Well, in Israel we have a program that also focuses on the basic needs of Holocaust survivors. Now during the coronavirus pandemic, for example, we’re providing over 30,000 elderly, mostly Holocaust survivors, with food every single week because so many of the elderly are scared to leave their homes to go shopping. We’ve found by working with the Ministry of Welfare and with the social workers on the ground we can identify the elderly in Israel who are in most need to receive this food aid. And we’ve connected them with volunteers and with food packages to make sure that at least they’ll have food, at least they’ll have comfort.

We’re working with elderly who are living under $500 a month, who don’t have family, who are over 80 years old. The human contact is a lifesaver for them as much as the food. A simple phone call from our volunteers in Israel serves almost the same purpose of really giving them hope and the strength to continue on.

What are your thoughts about rising antisemitism, BDS, etc?

I think that there are two different sides to it, and I think that the rise in anti-Semitism is terrifying. The Fellowship doesn’t have events. We don’t have forums, we don’t have rallies. I think that as a Jewish community we have to find tangible ways to fight the rise in anti-Semitism. 

The Fellowship‘s focus is one tangible way. There are many different areas and ways that we can stop the rise in anti-Semitism or do whatever we can, which is to focus on engaging the Christian community to stand with us in our fight against anti-Semitism. I can tell you they have a very, very loud voice and a lot of influence all over the world. But coupled with that, sometimes I look at the numbers and it’s terrifying. It’s terrifying to see how in some European countries there are more anti-Semitic attacks and incidents than any time since World War II ended. There is propaganda going around that is reminiscent of Germany in the 1930s. It’s terrifying what’s happening and what people accept as fact that they don’t know.

I think that’s the most terrifying. There are really evil people who are trying to intentionally spread anti-Semitism, but I think the most terrifying thing is the platforms that enable people that don’t necessarily know so much about Israel – they can be totally affected, and their minds can be taken over by these lies and conspiracies against Israel.

But I think it’s also important to keep in perspective that we are experiencing in many ways one of the most amazing golden ages for the Jewish people, maybe ever. We have the State of Israel with an army, with a government that has one goal, to protect the Jewish people. We have a state where – when anti-Semitism rises across the world, which it always does eventually – we could actually have a safe place.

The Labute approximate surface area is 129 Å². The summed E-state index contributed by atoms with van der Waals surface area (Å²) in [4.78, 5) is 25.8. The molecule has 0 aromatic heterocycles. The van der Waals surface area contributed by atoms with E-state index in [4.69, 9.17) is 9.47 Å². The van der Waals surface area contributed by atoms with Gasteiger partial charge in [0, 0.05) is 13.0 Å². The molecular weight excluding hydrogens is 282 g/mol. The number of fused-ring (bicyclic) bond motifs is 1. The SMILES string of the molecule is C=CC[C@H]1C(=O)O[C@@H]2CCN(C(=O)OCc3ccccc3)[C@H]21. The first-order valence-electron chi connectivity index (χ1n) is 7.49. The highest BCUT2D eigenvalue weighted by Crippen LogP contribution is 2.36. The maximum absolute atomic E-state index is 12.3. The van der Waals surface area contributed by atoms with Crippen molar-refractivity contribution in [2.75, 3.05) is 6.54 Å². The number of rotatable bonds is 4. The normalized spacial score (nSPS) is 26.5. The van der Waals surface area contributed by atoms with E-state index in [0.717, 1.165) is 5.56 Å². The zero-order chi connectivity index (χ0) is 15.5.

And so I always keep that in mind as well, that within all the despair and terrifying numbers, we have a country that for the first time is dedicated simply to protecting us. What I experience every day is that we have millions of Christian friends, of non-Jewish friends who would do anything to stand with us to protect us and raise their voice against that anti-Semitism that once again is on the rise.

What has been the most eye-opening experience while working at The Fellowship?

Wow. That’s an amazing question. There are two areas that stand out for me. One is going in the Hamas and Hezbollah terror tunnels. The Fellowship has sponsored over 5,500 bomb shelters in the northern and southern border areas of Israel. And so we are always kept in the loop of latest threats and actually are on the ground during war, during rocket attacks, with the Ministry of Defense and Home Front Command. I think one of the most eye-opening experiences was really walking in those tunnels and seeing how advanced they are, how they were almost completed, how they opened up into Israel and just seeing how – although thank God I feel so safe in Israel, and I’m raising my children here and really believe the guardian of Israel neither slumbers nor sleeps – it is miracles that are keeping us here. It is those watchmen on the walls.

That’s on the Israel side. On the side of meeting with Christians, I am always inspired. And one thing just stands out a lot to me. It was during the Gaza war, 2016 I believe, that I was traveling around America trying to raise money for the bomb shelters that we were building. And I met with a woman in Texas. I was telling her about the different programs that The Fellowship had going on to keep the people of Israel safe. And she said, “How much does a bomb shelter cost?” I said, “Well, it costs $13,000 to build a mobile bomb shelter.” And she looked up to the heavens and she got tears in her eyes and she said, “Yael, this is a sign from God.” I said, “What?” She said, “I’ve been saving for eight years to renovate my kitchen. I have exactly $13,000 saved.” And she wrote me a check right there to build a bomb shelter for the people of Israel instead of renovating her kitchen.

To Top

Pin It on Pinterest

Share This